Image: Eastern State Penitentiary, Exterior Wall and Rose Hips (photo by Isabel Lane)
The relationship between prisons and environments is often less than obvious, perhaps simply because the carceral system is so entangled with the word *justice* that *environmental justice* seems beside the point. Prisons are theoretically sites of “criminal justice,” but they are also massive networks of racial and social injustice. It should be no surprise, then, that environmental injustice is deeply entangled here, even if it is not central to our imagination of prison. Products of Our Environment (POE) hopes to center the environmental in our conception of prisons and justice, and we are doing this through an arts-based collaboration between people in and outside of prison.
Speaking in concrete terms, one of the most basic ways in which incarcerated populations are especially vulnerable to environmental issues, climate change, and the effects of energy production is the immobility, or “stuckness [https://doi.org/10.1080/00141844.2018.1544917],” they experience. Severe heat exacerbated by climate change, proximity to sites of nuclear or fossil fuel production, and obstacles to evacuation during disasters are just some of the concrete illustrations of the population’s vulnerability to environmental harm. The Human Rights Defense Center details some of the issues at the heart of environmental justice and prison in their response [https://www.prisonlegalnews.org/media/publications/EJ%202020%20letter%20to%20EPA%20HRDC%2 0updated%20comment%207-28-16%20with%20Cover%20Letter%202.pdf] to the EPA’s EJ 2020 Action Agenda.
According to the HRDC, the EPA has ignored repeated calls to recognize incarcerated people, who represent “a unique, distinct demographic of people forced to reside *inside* an industrial facility,” as an environmental justice community. This matters, they argue, because “prisoners are [then] excluded from environmental justice protections, both in the permitting of prisons and the permitting of other industrial facilities operating in proximity to prisons.” POE is then responding to what we see as the understudied and underrepresented intersections between prisons, energy, and the environment. My co-organizer Jared Bozydaj and I understand this partnership as a way of building knowledges—data, art, experience.
Free people have access to information that is kept from the imprisoned, and incarcerated people have access to data and experience that is inaccessible to people outside the carceral system. In an interview with *The Real News*, formerly incarcerated activist Kempis Songster describes [https://www.youtube.com/watch?v=UdHiSfARUQA] water contamination in Pennsylvania prisons and how, in order to gather information on water contamination, incarcerated folks had to “smuggle samples of water out to the streets to be tested.” Or, as Jared wrote about his relationship to energy, “Imagine being locked in a cell controlled by electricity in the middle of a blackout with no access to alternative power sources (candles are contraband).”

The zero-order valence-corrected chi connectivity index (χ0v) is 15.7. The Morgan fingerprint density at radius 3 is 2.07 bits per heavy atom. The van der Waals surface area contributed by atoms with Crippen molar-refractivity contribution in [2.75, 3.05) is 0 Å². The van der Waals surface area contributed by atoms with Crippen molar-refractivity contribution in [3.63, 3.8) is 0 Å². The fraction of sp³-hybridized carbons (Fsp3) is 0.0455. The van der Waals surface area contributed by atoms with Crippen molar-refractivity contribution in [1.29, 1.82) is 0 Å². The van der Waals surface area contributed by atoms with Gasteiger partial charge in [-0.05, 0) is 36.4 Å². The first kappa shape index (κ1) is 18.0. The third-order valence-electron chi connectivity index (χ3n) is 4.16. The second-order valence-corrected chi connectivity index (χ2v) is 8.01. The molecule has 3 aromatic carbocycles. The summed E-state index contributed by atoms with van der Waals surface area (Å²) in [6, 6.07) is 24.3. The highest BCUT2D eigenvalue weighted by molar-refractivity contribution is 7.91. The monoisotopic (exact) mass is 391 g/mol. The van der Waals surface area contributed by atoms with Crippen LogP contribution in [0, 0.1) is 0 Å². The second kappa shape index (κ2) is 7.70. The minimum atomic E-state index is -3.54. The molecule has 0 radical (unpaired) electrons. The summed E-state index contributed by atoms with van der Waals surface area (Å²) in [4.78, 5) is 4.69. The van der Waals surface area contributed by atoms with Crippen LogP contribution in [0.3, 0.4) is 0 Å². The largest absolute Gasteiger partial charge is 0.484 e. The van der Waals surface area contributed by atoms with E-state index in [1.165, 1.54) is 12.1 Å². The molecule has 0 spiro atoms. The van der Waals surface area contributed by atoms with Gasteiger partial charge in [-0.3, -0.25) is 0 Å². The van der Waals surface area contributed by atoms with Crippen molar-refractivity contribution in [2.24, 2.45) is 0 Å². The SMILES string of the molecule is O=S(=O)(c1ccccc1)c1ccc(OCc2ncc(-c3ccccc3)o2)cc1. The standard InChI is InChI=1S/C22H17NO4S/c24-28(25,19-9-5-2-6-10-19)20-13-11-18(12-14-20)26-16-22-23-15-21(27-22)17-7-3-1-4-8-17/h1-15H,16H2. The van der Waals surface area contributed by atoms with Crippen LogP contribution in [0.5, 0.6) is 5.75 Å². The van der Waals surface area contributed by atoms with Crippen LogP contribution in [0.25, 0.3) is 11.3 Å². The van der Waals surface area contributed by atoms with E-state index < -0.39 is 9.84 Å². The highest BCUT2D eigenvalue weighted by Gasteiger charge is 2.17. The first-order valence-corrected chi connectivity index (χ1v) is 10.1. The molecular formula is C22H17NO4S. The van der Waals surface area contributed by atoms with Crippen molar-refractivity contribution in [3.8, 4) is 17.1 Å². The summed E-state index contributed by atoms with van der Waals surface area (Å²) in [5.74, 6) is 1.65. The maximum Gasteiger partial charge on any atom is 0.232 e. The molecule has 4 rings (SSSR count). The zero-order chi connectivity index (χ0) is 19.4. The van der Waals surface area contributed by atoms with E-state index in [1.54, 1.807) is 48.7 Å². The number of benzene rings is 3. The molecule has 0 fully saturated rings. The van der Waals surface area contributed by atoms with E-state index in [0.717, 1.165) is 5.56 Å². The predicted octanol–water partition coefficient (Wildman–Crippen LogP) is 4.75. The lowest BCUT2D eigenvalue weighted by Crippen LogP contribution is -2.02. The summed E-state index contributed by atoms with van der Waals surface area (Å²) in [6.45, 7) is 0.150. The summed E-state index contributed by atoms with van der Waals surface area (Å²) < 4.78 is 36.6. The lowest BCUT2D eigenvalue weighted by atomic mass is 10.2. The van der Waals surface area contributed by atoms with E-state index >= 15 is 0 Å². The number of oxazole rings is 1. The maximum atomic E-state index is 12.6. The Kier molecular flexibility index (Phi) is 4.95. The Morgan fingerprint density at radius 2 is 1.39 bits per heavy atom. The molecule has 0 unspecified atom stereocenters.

Imprisoned people may experience blackouts, the effects of climate change, and polluted living conditions differently and in ways that are mostly invisible to the outside world, but these environmental conditions are also pieces of a shared experience that we hope will build solidarity across the wall. In order to do this, Jared is working with the Lifers and Long-termers Organization, an incarcerated-led group at Fishkill Correctional Facility in NY, to convene a group of people interested in reading and thinking about EJ. After encountering roadblocks to starting the in-person group, we have put together a mailing with a piece of writing (a poem by formerly incarcerated poet Jimmy Santiago Baca), response questions, creative prompts, and a recipe provided by an incarcerated participant. We are excited to see how this works; the benefit to this model is that it allows us to connect with incarcerated folks across the country.
The questions and prompts for this first mailing introduce our participants to environmental justice and the ideas of prison abolition and reform, but we will devote a future mailing to a reading focused on energy production and use. Even in this first installment, we touch upon energy with some of our questions about Baca’s poem, asking respondents to reflect on the mention of solar panels, energy use, and sustainability in prison. Our first mailing was sent out with a letter of introduction from me and Jared, as well as instructions for sending responses by USPS. Our initial list of recipients includes twenty-five men in multiple prisons across New York and Massachusetts, but we plan to expand the recipient list as we make connections in other prisons. We will also send the mailing to approximately fifteen outside participants, many of whom took part in a workshop organized by Jane Robbins Mize, the PPEH Public Pedagogies Fellow and a POE collaborator. We will continue to collect readings, prompts, and questions for future mailings, and we make the solicitation of feedback from participants in and outside of prison central to our process. As Jared wrote in our introductory letter, “Your responses will breathe life into this project, and it is yours as much as it is ours.”